To allow for flexible implementation of plasticity algorithms, the chip uses a Plasticity Processing Unit (PPU), which is a general-purpose 32-bit processor implementing the PowerPC-ISA 2.06 instruction set and custom vector extensions (Friedmann et al., 2017). In the used prototype chip, it is clocked at a frequency of 98 MHz and has access to 16 KiB of main memory. Vector registers are 128-bit wide and can be processed in slices of eight 16-bit or sixteen 8-bit units within one clock cycle. The vector extension unit is loosely coupled to the general-purpose part. When fetching vector instructions, the commands are inserted into a dedicated command queue which is read by the vector unit. Vector commands are decoded, distributed to the arithmetic units and executed as fast as possible.
The PPU has dedicated fully-parallel access ports to synapse rows, enabling row-wise readout and configuration of synaptic weights and labels. This enables efficient row-wise vectorized plasticity processing. Modifications of connectivity, neuron and synapse parameters are supported during neural network operation. The PPU can be programmed using assembly and higher-level languages such as C or C++ to compute a wide range of plasticity rules. Compiler support for the PPU is provided by a customized gcc (Electronic Vision(s), 2017; Stallman and GCC Developer Community, 2018). The software used in this work is written in C, with vectorized plasticity processing implemented using inline assembly instructions.
2.1.5. Correlation Measurement at the Synapses
Every synapse in the synapse array contains two analog units that record the temporal correlation between nearest-neighbor pairs of pre- and post-synaptic spikes. For each such pair, a dedicated circuit measures the value of either the causal (pre before post) or anti-causal (post before pre) correlation, which is modeled as an exponentially decaying function of the spike time difference (Friedmann et al., 2017). The values thus measured are accumulated onto two separate storage capacitors per synapse. In an idealized model, the voltages across the causal and anti-causal storage capacitor are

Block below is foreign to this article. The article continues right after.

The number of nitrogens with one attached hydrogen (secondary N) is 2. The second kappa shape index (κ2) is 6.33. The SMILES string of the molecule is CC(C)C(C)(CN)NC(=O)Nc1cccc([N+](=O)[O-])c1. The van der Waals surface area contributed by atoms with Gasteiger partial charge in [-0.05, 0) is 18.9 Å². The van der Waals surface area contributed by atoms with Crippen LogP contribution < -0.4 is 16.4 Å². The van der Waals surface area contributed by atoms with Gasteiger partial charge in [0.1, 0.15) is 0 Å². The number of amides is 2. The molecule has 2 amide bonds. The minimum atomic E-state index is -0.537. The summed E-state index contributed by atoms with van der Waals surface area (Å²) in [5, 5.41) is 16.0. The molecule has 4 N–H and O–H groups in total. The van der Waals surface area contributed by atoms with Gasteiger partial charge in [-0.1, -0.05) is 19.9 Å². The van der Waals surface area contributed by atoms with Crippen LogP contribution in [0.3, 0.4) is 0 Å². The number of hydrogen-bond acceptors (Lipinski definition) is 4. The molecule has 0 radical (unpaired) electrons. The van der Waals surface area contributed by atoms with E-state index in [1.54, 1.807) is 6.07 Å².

respectively, with decay time constants τ+ and τ− and scaling factors η+ and η−. These accumulated voltages represent non-decaying eligibility traces that can be read out by the PPU using column-wise 8-bit Analog-to-Digital Converters (ADCs), allowing row-wise parallel readout. Fixed-pattern noise introduces variability among the correlation units of different synapses, as visible in Figure 2A. The experiments described here only use the causal traces a+ to calculate weight updates.
2.2. Types of Noise on BSS2
The BSS2 prototype has several sources of parameter variability and noise, as does any analog hardware. We distinguish between fixed-pattern noise and temporal variability.
Fixed-pattern noise refers to the systematic deviation of parameters (e.g., transistor parameters) from the values targeted during chip design. This type of noise is caused by the inaccuracies of the manufacturing process and unavoidable stochastic variations of process parameters. Fixed-pattern noise is constant in time and induces heterogeneity between neurons and synapses, but calibration can reduce it to some degree. The effects of the calibration on the distribution of the membrane time constant τmem are shown in Figure 2B.
Temporal variability continually influences circuits during their operation, leading to fluctuations of important dynamical variables such as membrane potentials. Typical sources of temporal variability are crosstalk, thermal noise and the limited stability of the analog parameter storage. These effects can cover multiple timescales and lead to variable neuron spike responses, even when the input spike train remains unchanged between trials. A concrete example of trial-to-trial variability of a neuron's membrane potential evolution, output spike timing and firing rate caused by temporal variability is shown in Figures 2C,D for two trials of the same experiment, using the same input spike train and parameters, with no chip reconfiguration between trials.
2.3. Reinforcement Learning With Reward-Modulated STDP